Saturday, July 19, 2008
The Arthur Legend as Metaphor for Democratic Politics
I recently saw the 2004 movie King Arthur. I had wanted to see it when I first saw the trailer (I grew up reading the Howard Pyle books, with his illustrations that I spent my youth attempting to emulate) but after the reviews came out, decided not to. However, I had enough hope to add it to my netflix queue (primarily because it featured Clive Owen as King Arthur [sad to say, the later role of Sir Walter Raleigh allowed him to more fully realize a character than did that of a king--or anyway, this king]).

Unfortunately the presence of Owen is really the only reason to watch the whole movie. While I disagree with the New Yorker that the transposition to an earlier, more barbarous age was necessarily wrong, the movie is nonetheless a total mistake, choosing as it does to completely avoid depicting what makes the Arthur legend so compelling. It is also just a bad movie (aside from its subversion of the myth), with zero character development and a meaningless storyline.

Why has the Arthur legend persisted through the centuries? In some ways, I think Arthur is on a par with Jesus as far as personifying and catalyzing a profound cultural change. I suppose this seems somewhat backwards since Arthur was presumably a christian and, no doubt, helped make christianity palatable to the inhabitants of the British isles--if only by demonstrating that it held something of value, aside from the brutal subjection by the Romans. But, I think what Arthur (or the promulgators of the myth), did with christianity was to westernize it--to meld certain British concepts into those of christianity, and to, thereby, create the anglo-saxon ethos--the best of it, anyway (disclaimer--I am not a WASP, nor a christian, and am not promoting their dominion of the world).

How did Arthur do this? And how does the movie betray the myth? The thing that draws us into the legend is not just the battles, the bravery, the loyalty and the honor. It is the principles of egalitarianism, of selflessness, of duty, of sacrifice in service of a cause, of warriors reluctant to go into war, of free will, of romantic love, --and of the sacrifices one makes for a cause, for a nation, for the people, for a friend, for love. And (here's the tie-in) this legend, by informing our values, and by embodying these principles of a free society, becomes a metaphor (if not consciously), for me, and I think for many other Democrats, for the reason we're involved in politics--a metaphor for the principles of progressives, and the attributes we want in our leaders (not for nothing was the Kennedy White House called Camelot, you know).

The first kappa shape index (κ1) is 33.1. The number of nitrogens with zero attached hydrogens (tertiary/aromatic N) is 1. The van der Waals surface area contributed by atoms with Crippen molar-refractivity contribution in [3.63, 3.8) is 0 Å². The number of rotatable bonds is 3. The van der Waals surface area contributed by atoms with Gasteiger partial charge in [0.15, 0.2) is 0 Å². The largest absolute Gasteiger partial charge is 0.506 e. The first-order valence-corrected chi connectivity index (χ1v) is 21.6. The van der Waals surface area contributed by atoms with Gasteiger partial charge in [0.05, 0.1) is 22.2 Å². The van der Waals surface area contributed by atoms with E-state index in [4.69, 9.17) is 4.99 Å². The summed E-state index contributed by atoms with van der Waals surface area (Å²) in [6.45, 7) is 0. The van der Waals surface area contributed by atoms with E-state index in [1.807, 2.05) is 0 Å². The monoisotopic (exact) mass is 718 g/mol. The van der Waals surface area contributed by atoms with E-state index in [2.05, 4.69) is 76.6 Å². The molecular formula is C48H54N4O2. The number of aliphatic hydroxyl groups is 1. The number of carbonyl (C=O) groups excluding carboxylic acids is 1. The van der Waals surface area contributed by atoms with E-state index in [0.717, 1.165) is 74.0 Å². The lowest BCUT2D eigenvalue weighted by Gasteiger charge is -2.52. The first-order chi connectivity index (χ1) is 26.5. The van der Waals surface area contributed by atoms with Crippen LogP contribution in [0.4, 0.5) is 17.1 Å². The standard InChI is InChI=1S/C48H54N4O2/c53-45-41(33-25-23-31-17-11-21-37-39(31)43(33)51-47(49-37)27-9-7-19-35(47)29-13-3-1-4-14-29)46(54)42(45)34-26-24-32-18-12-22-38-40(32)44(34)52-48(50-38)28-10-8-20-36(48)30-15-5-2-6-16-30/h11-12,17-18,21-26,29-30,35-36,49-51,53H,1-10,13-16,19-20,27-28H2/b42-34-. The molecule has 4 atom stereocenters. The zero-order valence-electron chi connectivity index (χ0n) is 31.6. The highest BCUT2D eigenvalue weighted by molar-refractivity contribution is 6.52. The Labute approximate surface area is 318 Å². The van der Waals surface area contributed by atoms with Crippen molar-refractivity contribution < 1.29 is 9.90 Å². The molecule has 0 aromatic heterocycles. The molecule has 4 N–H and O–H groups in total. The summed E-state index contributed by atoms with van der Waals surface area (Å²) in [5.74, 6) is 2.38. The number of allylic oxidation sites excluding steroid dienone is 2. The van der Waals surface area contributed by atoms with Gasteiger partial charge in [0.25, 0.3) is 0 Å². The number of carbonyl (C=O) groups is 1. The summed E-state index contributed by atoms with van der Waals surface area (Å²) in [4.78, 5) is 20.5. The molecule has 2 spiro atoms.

Arthur embodied, as well, the imperfection of being human--the striving for, the never quite attaining---he is on a human scale. The Arthur legend shows us knights who align with an exalted yet still human leader, not for personal or tribal gain, but for the advancement of shared principles. In the elements of the Arthur legend--the search for a symbol of exaltation, the personal/idealogical conflicts subjugated to a common cause, the soul-searching, the willingness to accept worthy former enemies into the fold--are the elements of politics that makes so many idealistic progressives so passionate, and drives us to volunteer endless hours pounding the pavements, working the polls, raising funds, making GOTV calls.

The movie betrays these elements, these principles, first, by making it about winning--about a fearless leader who prevails over two enemy groups by making common cause with a third enemy with which he shares a common interest. In this, the movie becomes an allegory for the Republicans. Second, it downplays the role and characters of the knights (that is, us) by making them merely loyal buddies who are fierce warriors. In the Arthur legend, the knights are not just followers of Arthur, bound by a pact not of their making, but are individuals of free will who must share the ideology and principles of Arthur in order to make the sacrifices asked of them--and to exemplify the Arthurian values.

(And besides, though this doesn't enter into my neat metaphor, the movie completely denatures the Lancelot/Guinevere aspect of the story, by turning it into a harmless flirtation, rather than an epic drama of desire, love, friendship, sacrifice and self-denial).

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